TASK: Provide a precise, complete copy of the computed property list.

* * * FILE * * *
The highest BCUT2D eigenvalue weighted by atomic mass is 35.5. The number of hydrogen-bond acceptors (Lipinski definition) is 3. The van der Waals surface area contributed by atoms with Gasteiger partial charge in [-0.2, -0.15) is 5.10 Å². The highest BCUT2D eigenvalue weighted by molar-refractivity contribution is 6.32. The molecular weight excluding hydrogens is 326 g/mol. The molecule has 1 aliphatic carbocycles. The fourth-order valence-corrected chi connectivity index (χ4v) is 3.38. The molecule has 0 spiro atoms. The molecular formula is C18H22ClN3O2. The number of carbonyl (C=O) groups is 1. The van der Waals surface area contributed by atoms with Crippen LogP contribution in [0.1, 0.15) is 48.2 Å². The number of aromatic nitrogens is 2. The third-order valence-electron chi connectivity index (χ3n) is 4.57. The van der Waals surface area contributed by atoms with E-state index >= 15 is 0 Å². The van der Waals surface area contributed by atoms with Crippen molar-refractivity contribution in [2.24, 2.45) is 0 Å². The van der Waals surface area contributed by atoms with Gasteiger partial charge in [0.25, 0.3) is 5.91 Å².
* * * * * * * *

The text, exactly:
The highest BCUT2D eigenvalue weighted by atomic mass is 35.5. The number of hydrogen-bond acceptors (Lipinski definition) is 3. The van der Waals surface area contributed by atoms with Gasteiger partial charge in [-0.2, -0.15) is 5.10 Å². The highest BCUT2D eigenvalue weighted by molar-refractivity contribution is 6.32. The molecular weight excluding hydrogens is 326 g/mol. The molecule has 1 aliphatic carbocycles. The fourth-order valence-corrected chi connectivity index (χ4v) is 3.38. The molecule has 0 spiro atoms. The molecular formula is C18H22ClN3O2. The number of carbonyl (C=O) groups is 1. The van der Waals surface area contributed by atoms with Crippen LogP contribution in [0.1, 0.15) is 48.2 Å². The number of aromatic nitrogens is 2. The third-order valence-electron chi connectivity index (χ3n) is 4.57. The van der Waals surface area contributed by atoms with E-state index >= 15 is 0 Å². The van der Waals surface area contributed by atoms with Crippen molar-refractivity contribution in [2.24, 2.45) is 0 Å². The van der Waals surface area contributed by atoms with Gasteiger partial charge in [0.25, 0.3) is 5.91 Å².